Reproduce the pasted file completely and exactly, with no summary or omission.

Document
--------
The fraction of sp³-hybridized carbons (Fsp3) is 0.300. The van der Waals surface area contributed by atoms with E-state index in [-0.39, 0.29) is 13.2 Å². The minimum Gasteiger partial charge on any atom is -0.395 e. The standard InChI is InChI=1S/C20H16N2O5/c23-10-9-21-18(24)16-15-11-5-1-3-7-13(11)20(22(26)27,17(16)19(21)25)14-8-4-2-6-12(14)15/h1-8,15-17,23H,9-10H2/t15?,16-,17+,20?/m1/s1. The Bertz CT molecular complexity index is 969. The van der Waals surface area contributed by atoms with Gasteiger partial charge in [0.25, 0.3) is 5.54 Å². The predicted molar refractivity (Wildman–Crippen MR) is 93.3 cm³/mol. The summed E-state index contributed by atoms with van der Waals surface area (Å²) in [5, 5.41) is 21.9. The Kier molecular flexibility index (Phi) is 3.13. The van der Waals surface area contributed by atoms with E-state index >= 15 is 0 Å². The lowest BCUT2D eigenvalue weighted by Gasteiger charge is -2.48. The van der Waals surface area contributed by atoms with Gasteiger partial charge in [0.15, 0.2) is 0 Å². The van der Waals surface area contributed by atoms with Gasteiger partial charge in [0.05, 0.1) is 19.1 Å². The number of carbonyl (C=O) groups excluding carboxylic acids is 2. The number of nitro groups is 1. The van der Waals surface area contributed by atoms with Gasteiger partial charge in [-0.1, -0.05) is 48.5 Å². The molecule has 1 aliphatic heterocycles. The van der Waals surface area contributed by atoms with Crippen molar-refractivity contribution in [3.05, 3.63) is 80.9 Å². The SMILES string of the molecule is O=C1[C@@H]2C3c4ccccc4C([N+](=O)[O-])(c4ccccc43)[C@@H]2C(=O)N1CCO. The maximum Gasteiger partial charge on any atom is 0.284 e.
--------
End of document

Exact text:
The fraction of sp³-hybridized carbons (Fsp3) is 0.300. The van der Waals surface area contributed by atoms with E-state index in [-0.39, 0.29) is 13.2 Å². The minimum Gasteiger partial charge on any atom is -0.395 e. The standard InChI is InChI=1S/C20H16N2O5/c23-10-9-21-18(24)16-15-11-5-1-3-7-13(11)20(22(26)27,17(16)19(21)25)14-8-4-2-6-12(14)15/h1-8,15-17,23H,9-10H2/t15?,16-,17+,20?/m1/s1. The Bertz CT molecular complexity index is 969. The van der Waals surface area contributed by atoms with Gasteiger partial charge in [0.25, 0.3) is 5.54 Å². The predicted molar refractivity (Wildman–Crippen MR) is 93.3 cm³/mol. The summed E-state index contributed by atoms with van der Waals surface area (Å²) in [5, 5.41) is 21.9. The Kier molecular flexibility index (Phi) is 3.13. The van der Waals surface area contributed by atoms with E-state index >= 15 is 0 Å². The lowest BCUT2D eigenvalue weighted by Gasteiger charge is -2.48. The van der Waals surface area contributed by atoms with Gasteiger partial charge in [0.15, 0.2) is 0 Å². The van der Waals surface area contributed by atoms with Gasteiger partial charge in [0.05, 0.1) is 19.1 Å². The number of carbonyl (C=O) groups excluding carboxylic acids is 2. The number of nitro groups is 1. The van der Waals surface area contributed by atoms with Gasteiger partial charge in [-0.1, -0.05) is 48.5 Å². The molecule has 1 aliphatic heterocycles. The van der Waals surface area contributed by atoms with Crippen molar-refractivity contribution in [3.05, 3.63) is 80.9 Å². The SMILES string of the molecule is O=C1[C@@H]2C3c4ccccc4C([N+](=O)[O-])(c4ccccc43)[C@@H]2C(=O)N1CCO. The maximum Gasteiger partial charge on any atom is 0.284 e.